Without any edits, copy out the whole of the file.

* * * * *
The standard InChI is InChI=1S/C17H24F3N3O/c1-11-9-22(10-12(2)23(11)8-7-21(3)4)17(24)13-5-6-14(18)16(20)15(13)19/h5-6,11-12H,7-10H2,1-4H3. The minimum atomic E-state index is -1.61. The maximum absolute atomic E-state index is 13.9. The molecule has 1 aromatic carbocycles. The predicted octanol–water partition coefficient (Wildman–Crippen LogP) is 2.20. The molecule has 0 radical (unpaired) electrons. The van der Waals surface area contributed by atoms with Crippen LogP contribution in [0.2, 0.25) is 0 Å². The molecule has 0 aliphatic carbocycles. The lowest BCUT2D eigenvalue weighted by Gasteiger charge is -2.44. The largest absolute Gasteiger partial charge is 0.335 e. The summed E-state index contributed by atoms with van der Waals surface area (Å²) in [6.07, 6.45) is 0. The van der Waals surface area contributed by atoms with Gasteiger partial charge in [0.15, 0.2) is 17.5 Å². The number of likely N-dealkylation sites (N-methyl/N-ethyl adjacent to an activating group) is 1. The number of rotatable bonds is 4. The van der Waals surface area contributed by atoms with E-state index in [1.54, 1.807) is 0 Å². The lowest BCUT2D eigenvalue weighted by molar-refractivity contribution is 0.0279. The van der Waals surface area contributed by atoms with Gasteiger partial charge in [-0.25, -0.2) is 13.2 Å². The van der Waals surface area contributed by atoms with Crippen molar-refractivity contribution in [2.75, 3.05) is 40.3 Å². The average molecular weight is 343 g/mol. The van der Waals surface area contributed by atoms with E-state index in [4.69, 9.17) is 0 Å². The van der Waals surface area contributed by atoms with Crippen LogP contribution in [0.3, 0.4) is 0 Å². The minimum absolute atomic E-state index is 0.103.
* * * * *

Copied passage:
The standard InChI is InChI=1S/C17H24F3N3O/c1-11-9-22(10-12(2)23(11)8-7-21(3)4)17(24)13-5-6-14(18)16(20)15(13)19/h5-6,11-12H,7-10H2,1-4H3. The minimum atomic E-state index is -1.61. The maximum absolute atomic E-state index is 13.9. The molecule has 1 aromatic carbocycles. The predicted octanol–water partition coefficient (Wildman–Crippen LogP) is 2.20. The molecule has 0 radical (unpaired) electrons. The van der Waals surface area contributed by atoms with Crippen LogP contribution in [0.2, 0.25) is 0 Å². The molecule has 0 aliphatic carbocycles. The lowest BCUT2D eigenvalue weighted by Gasteiger charge is -2.44. The largest absolute Gasteiger partial charge is 0.335 e. The summed E-state index contributed by atoms with van der Waals surface area (Å²) in [6.07, 6.45) is 0. The van der Waals surface area contributed by atoms with Gasteiger partial charge in [0.15, 0.2) is 17.5 Å². The number of likely N-dealkylation sites (N-methyl/N-ethyl adjacent to an activating group) is 1. The number of rotatable bonds is 4. The van der Waals surface area contributed by atoms with E-state index in [1.54, 1.807) is 0 Å². The lowest BCUT2D eigenvalue weighted by molar-refractivity contribution is 0.0279. The van der Waals surface area contributed by atoms with Gasteiger partial charge in [-0.25, -0.2) is 13.2 Å². The van der Waals surface area contributed by atoms with Crippen molar-refractivity contribution in [2.75, 3.05) is 40.3 Å². The average molecular weight is 343 g/mol. The van der Waals surface area contributed by atoms with E-state index in [4.69, 9.17) is 0 Å². The van der Waals surface area contributed by atoms with Crippen LogP contribution in [0.3, 0.4) is 0 Å². The minimum absolute atomic E-state index is 0.103.